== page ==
Demolition soon will make way for the Bos — a $22.2 million housing development in the Morton Meadows neighborhood.
Bluestone Development’s Christian Christensen said the name (pronounced like boss) was inspired by the Bauhaus design to be reflected in the 158 dwellings planned for the 2.6-acre site near Saddle Creek Road and Pacific Street.
One piece of the project calls for a row of 24 townhouse-style dwellings along Pacific, to be built where four houses will be cleared.
Behind the townhouses, on the site of an old warehouse, will rise a 134-unit apartment complex. Preparation began this week for heavy demolition set to start next week.
All the units would be rented, said Christensen, who founded Bluestone along with his wife, Debra. He said the company prefers to manage and own its new housing. (Earlier projects, such as the downtown Rows at SoMa and Towns at Little Italy, were for-sale dwellings.)
Architects for the Bos use the words “simple,” “clean” and “crisp” to describe the style and color of structures that will become part of a neighborhood whose residents expressed a mix of emotions early on.
Donna Collins, who owns a day care business next to the project site, said she remains concerned about parking availability along Pacific, which is lined with older homes already competing for on-street spaces.
On the other hand, Collins is among neighbors glad to get rid of the warehouse property she said hadn’t been well-maintained.
“I think it will clean up the area, quite frankly,” she said of the Bos.
Rick Hauptman, president of the area neighborhood association, said a project update at a meeting earlier this week flew by without concerns. “Now that the project is moving, it appears that much of that early uprising, if you will, has dissipated.”
Hauptman said he was pleased the site will have a residential use. “It’s more people to support the local businesses around here.”
Monica Erickson of Alley Poyner Macchietto Architecture said the Bos team dealt with contrast: Part of the project faced a fast-moving urban lifestyle along Saddle Creek Road, while another part was along the slower, residential Pacific Street.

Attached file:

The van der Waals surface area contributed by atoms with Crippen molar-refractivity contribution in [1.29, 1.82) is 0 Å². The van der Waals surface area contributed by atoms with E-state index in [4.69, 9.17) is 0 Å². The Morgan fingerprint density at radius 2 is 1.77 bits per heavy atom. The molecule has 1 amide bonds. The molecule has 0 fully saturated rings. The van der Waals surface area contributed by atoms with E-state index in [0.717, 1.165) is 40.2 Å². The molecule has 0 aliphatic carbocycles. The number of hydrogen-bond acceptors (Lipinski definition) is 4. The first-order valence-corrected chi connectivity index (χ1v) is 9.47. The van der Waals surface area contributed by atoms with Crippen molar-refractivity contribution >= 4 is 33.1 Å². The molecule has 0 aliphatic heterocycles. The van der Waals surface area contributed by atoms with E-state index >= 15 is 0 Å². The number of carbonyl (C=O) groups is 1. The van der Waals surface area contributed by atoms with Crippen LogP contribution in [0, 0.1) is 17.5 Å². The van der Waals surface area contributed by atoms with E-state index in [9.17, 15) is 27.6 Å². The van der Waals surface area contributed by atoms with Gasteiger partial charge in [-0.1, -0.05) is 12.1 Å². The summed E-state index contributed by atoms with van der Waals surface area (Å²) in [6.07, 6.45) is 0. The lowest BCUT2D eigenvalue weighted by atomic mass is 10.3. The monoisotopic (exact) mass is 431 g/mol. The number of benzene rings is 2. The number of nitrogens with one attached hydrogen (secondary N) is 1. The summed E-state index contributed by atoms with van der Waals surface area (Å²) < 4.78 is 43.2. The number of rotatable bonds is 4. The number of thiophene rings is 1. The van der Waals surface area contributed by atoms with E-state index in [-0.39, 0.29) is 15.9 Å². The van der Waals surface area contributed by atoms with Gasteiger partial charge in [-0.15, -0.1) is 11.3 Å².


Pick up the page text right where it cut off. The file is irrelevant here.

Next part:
The townhouses were designed with gabled roofs, front porches and other features to fit with the single-family houses on Pacific.
The larger apartment building is to rise five stories and will include underground parking, surface parking and an outdoor courtyard.
City planning documents say the project — estimated to be done in spring 2020 — furthers the city’s master plan by providing infill housing. A memo noted that the Destination Midtown Plan calls for a diverse housing mix for employees of major institutions such as the University of Nebraska Medical Center, which is less than a half-mile away.
The project won approval for $2.6 million in tax-increment financing, was endorsed by the Planning Board last December and was officially approved this month by the City Council.
Asked about the name, Greg Daake, of the Daake branding strategy and design firm, said Bos emerged from a brainstorming session, which also produced the name of Bluestone’s last project, the Zag apartments near 51st and Mayberry Streets.
Bos was a spinoff of Bauhaus, a Germany-rooted design movement described as a no-frills approach that favors practicality but is pleasing to the eye.
Daake said the name aims also to project Bluestone’s spirit. “Forward-thinking, nontraditional,” he said. “A little off the grid, from the name perspective.”